Well-being messages were greatly received and sometimes the only contact I could have with someone else all day ‒ friends thought I’d be coping well, given my job.
I rushed my return to work (during the lockdown) as I knew there would be support there, and I felt so isolated at home.

For my second pregnancy, I was petrified. I told my manager early on in the pregnancy, and she helped me navigate through each appointment, checking in on our well-being, making me feel like I was valued.

Now, I know that I can return to work knowing I wasn’t an inconvenience for staffing, etc, and I know every effort will be made for me to reintegrate me back to the team again.”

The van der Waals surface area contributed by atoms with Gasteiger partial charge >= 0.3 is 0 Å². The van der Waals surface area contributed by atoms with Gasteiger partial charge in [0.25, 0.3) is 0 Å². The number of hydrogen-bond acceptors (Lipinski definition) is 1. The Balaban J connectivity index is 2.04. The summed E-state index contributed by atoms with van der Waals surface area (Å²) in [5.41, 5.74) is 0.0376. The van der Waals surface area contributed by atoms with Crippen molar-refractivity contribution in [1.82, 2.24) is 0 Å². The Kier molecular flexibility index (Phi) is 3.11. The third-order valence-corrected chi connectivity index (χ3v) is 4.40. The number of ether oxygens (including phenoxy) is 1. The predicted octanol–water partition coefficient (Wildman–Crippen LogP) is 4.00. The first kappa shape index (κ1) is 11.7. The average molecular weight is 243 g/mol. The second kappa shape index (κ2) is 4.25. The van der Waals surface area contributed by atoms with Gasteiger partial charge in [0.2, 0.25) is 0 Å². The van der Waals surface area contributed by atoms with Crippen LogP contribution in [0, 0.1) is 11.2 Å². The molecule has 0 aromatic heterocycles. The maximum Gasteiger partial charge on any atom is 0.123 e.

“There were times I just wanted to give up, but I kept fighting. And I’m still fighting.”

Lilian, working mum of 1, Peckham

“Back in 2021, studying full-time at university and working while trying to keep up with the demands of motherhood has been a challenge. I needed to make sure my son was well looked after while I’m building a better future for both of us.

It’s been ridiculously challenging trying to keep up with lectures, assignments, exams, work, and making sure my son get to and from school on time and has something whole and healthy to eat once he gets home.

There were times I just wanted to give up, but I kept fighting. And I’m still fighting.
It started to get even more difficult when I had to miss work because my son wasn’t well, which would make me fall behind on work and getting to lectures. I missed bill payments and found myself in situations it felt impossible to get out of.